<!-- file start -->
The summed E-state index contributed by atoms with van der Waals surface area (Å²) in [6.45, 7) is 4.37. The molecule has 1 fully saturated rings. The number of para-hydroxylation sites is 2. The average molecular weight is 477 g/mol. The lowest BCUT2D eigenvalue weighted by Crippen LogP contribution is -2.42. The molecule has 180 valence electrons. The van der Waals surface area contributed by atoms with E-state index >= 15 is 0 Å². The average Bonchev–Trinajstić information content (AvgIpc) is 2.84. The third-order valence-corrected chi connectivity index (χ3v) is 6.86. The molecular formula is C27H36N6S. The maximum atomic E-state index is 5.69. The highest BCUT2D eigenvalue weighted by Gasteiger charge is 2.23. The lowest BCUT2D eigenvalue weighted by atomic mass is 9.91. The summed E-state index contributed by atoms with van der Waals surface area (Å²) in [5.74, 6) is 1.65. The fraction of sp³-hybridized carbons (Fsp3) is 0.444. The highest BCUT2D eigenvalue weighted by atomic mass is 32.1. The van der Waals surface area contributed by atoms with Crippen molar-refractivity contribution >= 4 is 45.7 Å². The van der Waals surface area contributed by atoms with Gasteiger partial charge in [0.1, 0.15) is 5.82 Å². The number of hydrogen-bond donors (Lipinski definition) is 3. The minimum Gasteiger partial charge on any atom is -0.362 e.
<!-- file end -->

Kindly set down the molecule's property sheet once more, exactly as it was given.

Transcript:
The summed E-state index contributed by atoms with van der Waals surface area (Å²) in [6.45, 7) is 4.37. The molecule has 1 fully saturated rings. The number of para-hydroxylation sites is 2. The average molecular weight is 477 g/mol. The lowest BCUT2D eigenvalue weighted by Crippen LogP contribution is -2.42. The molecule has 180 valence electrons. The van der Waals surface area contributed by atoms with E-state index >= 15 is 0 Å². The average Bonchev–Trinajstić information content (AvgIpc) is 2.84. The third-order valence-corrected chi connectivity index (χ3v) is 6.86. The molecular formula is C27H36N6S. The maximum atomic E-state index is 5.69. The highest BCUT2D eigenvalue weighted by Gasteiger charge is 2.23. The lowest BCUT2D eigenvalue weighted by atomic mass is 9.91. The summed E-state index contributed by atoms with van der Waals surface area (Å²) in [5.74, 6) is 1.65. The fraction of sp³-hybridized carbons (Fsp3) is 0.444. The highest BCUT2D eigenvalue weighted by atomic mass is 32.1. The van der Waals surface area contributed by atoms with Crippen molar-refractivity contribution >= 4 is 45.7 Å². The van der Waals surface area contributed by atoms with Gasteiger partial charge in [0.1, 0.15) is 5.82 Å². The number of hydrogen-bond donors (Lipinski definition) is 3. The minimum Gasteiger partial charge on any atom is -0.362 e.